Real Tax Savings for Real Estate Professionals and their Families

Glen E. Frost, Managing Partner
Mary F. Lundstedt, Esq., Associate

The Internal Revenue Service (IRS) considers a passive activity as any activity involving the conduct of a trade or business in which the taxpayer does not materially participate.1 Rental activity is considered a per se passive activity, regardless of the taxpayer’s participation level, unless the taxpayer can demonstrate that he or she is a materially participating real estate professional (REP).2 Passive activity classification prevents rental property owners from deducting net losses against their other sources of non-passive income like wages and portfolio income. Additionally, passive activity classification subjects rental property owners to the 3.8% net investment income tax (NIIT) on income and capital gains from the sale of real estate properties.3 As such, rental property owners should carefully consider both REP qualification and the material participation standard and how it can help them avoid passive activity classification. Rental property owners should also consider that since rental income is excluded from the self-employment base, qualifying as a REP may allow them to avoid self-employment tax, as well.4

Non-passive treatment is available when a rental property owner both qualifies as a REP and subsequently satisfies the material participation standard. While REP qualification is rather straightforward, the rules pertaining to the material participation standard complicate matters.

(1) Who Qualifies as a REP?

Relief from per se passive classification, is available under Internal Revenue Code (I.R.C.) §469(c)(7). Under this section, taxpayers who qualify as a REP avoid the per se classification, which in turn allows them to demonstrate material participation in the real estate activities.

First, in order to establish REP status, a taxpayer must show that over half of taxpayer’s personal services performed in trades or businesses over the year were performed in real property trades or businesses in which he or she materially participated.5 Second, the taxpayer must have performed over 750 hours of personal services in real property trades or businesses in which he or she materially participates.6

Note that "real property trades or businesses" is defined as "any real property development, redevelopment, construction, reconstruction, acquisition, conversion, rental, operation, management, leasing, or brokerage trade or business."7 Furthermore, "personal services" performed as an employee are excluded unless the employee is a 5% owner of the employer.8 For REP purposes an employee of a real property trade or business must own a 5% interest in the employers outstanding stock to accumulate any satisfying hours. Additionally, only the hours worked by the employee during the period the employee is a 5% owner of the real property business will be considered in qualification as an REP.9

(2) Establishing Material Participation

If a qualifying taxpayer materially participates in rental real estate activities, then those activities are not classified as passive. A taxpayer is treated as materially participating in an activity only if the taxpayer is involved in the activity’s operations on a regular, continuous, and substantial basis.10 Under all of the regulatory tests below taxpayers must consider and include the hours and work performed by a spouse to meet the requirements for material participation even if the spouse owns no interest in the property.11 However, labor hours performed by a spouse are excluded from the statutory 750 hour requirement to be a REP. 12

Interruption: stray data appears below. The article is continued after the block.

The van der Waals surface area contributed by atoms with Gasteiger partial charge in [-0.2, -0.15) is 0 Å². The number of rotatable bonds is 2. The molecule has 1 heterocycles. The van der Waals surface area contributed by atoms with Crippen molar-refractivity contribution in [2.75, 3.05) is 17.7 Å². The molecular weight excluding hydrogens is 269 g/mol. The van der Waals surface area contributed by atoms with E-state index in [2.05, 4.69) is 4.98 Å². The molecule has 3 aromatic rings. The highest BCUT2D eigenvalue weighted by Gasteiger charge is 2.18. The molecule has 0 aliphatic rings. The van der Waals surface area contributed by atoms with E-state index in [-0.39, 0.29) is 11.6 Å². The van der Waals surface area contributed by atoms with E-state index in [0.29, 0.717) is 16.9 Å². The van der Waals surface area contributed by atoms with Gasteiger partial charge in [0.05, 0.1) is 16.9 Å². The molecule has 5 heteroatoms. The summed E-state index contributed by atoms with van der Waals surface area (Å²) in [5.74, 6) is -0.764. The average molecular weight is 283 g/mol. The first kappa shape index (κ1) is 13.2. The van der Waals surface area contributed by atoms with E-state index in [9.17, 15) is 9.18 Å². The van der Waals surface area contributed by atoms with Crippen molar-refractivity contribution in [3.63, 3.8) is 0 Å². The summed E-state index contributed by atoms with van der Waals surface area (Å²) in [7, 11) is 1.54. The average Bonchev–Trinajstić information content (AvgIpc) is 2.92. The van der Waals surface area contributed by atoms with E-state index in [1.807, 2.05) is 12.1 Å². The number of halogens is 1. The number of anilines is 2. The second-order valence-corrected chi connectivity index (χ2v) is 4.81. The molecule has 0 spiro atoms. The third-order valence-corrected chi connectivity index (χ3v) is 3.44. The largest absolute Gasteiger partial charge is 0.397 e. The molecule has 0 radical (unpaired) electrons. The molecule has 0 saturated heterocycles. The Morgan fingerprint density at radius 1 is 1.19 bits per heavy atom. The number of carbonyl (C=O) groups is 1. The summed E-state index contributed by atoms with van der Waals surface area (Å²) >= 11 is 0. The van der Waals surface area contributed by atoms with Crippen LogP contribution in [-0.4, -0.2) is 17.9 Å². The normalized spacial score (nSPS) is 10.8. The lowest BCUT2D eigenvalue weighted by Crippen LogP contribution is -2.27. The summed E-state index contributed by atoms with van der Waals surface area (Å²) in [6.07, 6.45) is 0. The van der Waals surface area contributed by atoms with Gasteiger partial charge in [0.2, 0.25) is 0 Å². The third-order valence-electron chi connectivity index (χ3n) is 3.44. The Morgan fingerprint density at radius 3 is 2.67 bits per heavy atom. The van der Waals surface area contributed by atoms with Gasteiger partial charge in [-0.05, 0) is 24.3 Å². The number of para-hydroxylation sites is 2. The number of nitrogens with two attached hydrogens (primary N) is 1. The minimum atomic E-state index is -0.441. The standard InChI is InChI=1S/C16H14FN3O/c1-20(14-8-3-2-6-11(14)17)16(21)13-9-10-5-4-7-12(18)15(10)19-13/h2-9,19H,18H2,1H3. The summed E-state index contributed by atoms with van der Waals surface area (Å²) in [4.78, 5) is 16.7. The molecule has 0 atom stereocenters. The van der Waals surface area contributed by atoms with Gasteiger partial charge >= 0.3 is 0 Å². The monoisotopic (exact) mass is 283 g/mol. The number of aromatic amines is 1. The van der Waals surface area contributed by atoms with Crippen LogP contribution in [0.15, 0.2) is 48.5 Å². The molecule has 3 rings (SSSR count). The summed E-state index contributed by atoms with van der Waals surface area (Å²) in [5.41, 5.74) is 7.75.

Generally, seven regulatory tests may be used to demonstrate regular, continuous and substantial involvement; however, in the context of rental real estate, only the following five tests are applicable:

  • (a) More than 500 Hours of Participation
    This test requires the taxpayer to show that he or she spent more than 500 hours participating in the activity during the tax year.13
  • (b) Substantially All Participation by Taxpayer
    This test only looks to see whether the taxpayer’s participation in the activity is substantially all of the participation among all individuals in the activity during the year.14 This requirement considers time worked by any independent contractors, and other associates.
  • (c) 100 Hours of Participation
    Taxpayer is only required to prove that he or she spent more than 100 hours of participation during the tax year and that no other individual exceed taxpayer’s participation.15
  • (d) Previous Classification for any Five of the Prior Ten Years
    This test allows any person who has been determined to have materially participated in any five of the ten years preceding the current tax year to qualify for the current year.16 This test requires no analysis of the taxpayer’s participation in the current year.
  • (e) "Regular, Continuous, and Substantial" Involvement17
    Tax practitioners consider this the most difficult test. The regulations fail to provide a definition of "substantially all." This test has no strict interpretation and has often lead courts to rule against the taxpayers. Prior court cases indicate that the taxpayer must prove that their participation is significant, ongoing, and the rental activity critically relies on their active participation to continue operations.

Note that the material participation standard does not include any time spent as an investor in a real property trade or business, unless the individual is directly involved in the day-to-day management or operations of the activity.18

(3) Grouping Election

Under the regulations, for purposes of qualifying as a REP, "[d]epending on the facts and circumstances, a real property trade or business consists either of one or more than one trade or business specifically described in section 469(c)(7)"19 (i.e. development, redevelopment, construction, reconstruction, acquisition, conversion, rental operation, management, leasing, and brokerage). Thus, a taxpayer has the opportunity to group together two or more of the listed statutory activities into one real property trade or business. Note, however, that interests in rental real estate are not generally permitted to be grouped with any non-rental interests.20